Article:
This was a story about a recently published study that reported on remission of diabetes in extremely obese youngsters who had gastric bypass as compared to a group of youngsters who were treated with conventional diabetes medications. The story neglected to critically evaluate the study.
11 patients? Would this story have been reported so prominently if it weren’t the week between Christmas and New Year’s?
There was no discussion of the costs for weight loss surgery.
The story reported that 10 out of the 11 individuals who had gastric bypass surgery experienced a remission in their diabetes. This is an accurate reporting of the study results.
Although reporting that ‘Teen candidates for weight-loss surgery need to be carefully selected, he said, since the long-term consequences of the operation for children aren’t yet known.’ , the story failed to mention any of the harms associated with gastric bypass surgery. Those harms are known in adults and these could have been mentioned.
The story should have been very clear to point out the limitations of the study it was reporting on rather than simply taking the study’s conclusions at face value. It should have contained information that would have helped the reader put the study in perspective – both in terms of the preliminary nature of the findings and its possible biases.
It was clear that this was a small study, involving only 11 surgical patients. The story indicated that the youngsters who had weight loss surgery were treated at 5 different hospitals while the control group whose blood sugar was controlled medically where all treated at one location. It was not clear, however, if the children who were not operated on received any sort of intervention to help facilitate weight loss. The story mentioned that the children in this non-operative group were ‘mostly obese’. This suggests that the non-operative group and the surgical group may not have been truly comparable.
11 patients? Would this have received national news coverage if it weren’t the week between Christmas and New Year’s???
The story stated that ‘a third of U.S. youngsters are either overweight or obese’ but failed to indicate the proportion in this group who are actually extremely obese and neglected to include an estimate (other than ‘increasing numbers) for the percentage that are diagnosed with type II diabetes. The story also went on to use a quote from a clinician that described the incidence of type II diabetes in children as "It’s marching south through the generations, which is very scary," While providing a sense of how this doctor views type II diabetes in children, it does not help the reader understand much about how the lives of those with the disease are affected. The story simply melted overweight into obesity into type II diabetes – classic disease-mongering.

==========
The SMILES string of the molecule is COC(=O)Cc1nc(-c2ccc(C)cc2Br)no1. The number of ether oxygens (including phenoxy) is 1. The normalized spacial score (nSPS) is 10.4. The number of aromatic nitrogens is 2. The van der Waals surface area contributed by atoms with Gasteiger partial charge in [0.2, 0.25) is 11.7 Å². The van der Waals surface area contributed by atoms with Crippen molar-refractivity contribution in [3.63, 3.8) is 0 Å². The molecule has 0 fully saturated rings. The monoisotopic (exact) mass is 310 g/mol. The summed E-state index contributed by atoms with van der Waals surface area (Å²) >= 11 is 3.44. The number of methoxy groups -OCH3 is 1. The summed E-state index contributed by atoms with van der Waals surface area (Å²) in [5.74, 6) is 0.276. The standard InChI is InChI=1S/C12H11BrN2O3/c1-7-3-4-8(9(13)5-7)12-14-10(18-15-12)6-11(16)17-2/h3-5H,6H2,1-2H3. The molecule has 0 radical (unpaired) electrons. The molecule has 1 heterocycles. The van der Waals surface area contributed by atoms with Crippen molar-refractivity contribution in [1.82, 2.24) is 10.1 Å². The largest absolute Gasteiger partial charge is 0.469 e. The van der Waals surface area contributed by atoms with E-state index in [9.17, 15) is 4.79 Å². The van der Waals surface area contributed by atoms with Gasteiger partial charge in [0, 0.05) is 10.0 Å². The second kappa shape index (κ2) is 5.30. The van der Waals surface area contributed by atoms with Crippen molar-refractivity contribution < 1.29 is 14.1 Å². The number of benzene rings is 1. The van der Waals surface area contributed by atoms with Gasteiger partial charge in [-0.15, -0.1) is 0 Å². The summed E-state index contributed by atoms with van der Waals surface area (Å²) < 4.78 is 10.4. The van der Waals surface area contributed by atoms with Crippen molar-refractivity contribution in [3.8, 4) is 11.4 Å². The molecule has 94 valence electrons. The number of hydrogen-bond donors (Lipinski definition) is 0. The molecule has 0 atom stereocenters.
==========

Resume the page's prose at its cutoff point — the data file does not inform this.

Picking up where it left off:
The story only included a quote from a surgeon involved in the study, adding a quote from an American Diabetes Association spokesman who didn’t actually comment on the study. So no independent analysis of the study was presented.
The story did not discuss other options for weight loss other than gastric bypass. It did not discuss how gastric bypass compared with other surgical procedures for weight loss or other interventions (lifestyle, medication) to provide relief from diabetes.
It was not clear from this story whether weight loss surgery was a common treatment for youngsters who were extremely obese.
The story did mention that the youngsters in the study who had surgery were operated on at 5 different hospitals. But it did not explain the significance of this information. It was not clear whether this indicates that the procedure is conducted so infrequently in youngster that they had to pool results from 5 hospitals in order to have a sufficient number of individuals to report on OR whether the number of hospitals involved indicates that bariatric surgery on youngsters commonly occurs at lots of hospitals.
This was a story about the potential for benefit of a surgical intervention that is less commonly used to treat young people.
We can’t be sure if the story relied largely on a news release. It only quoted the principal investigator and a spokesman for a diabetes advocacy group.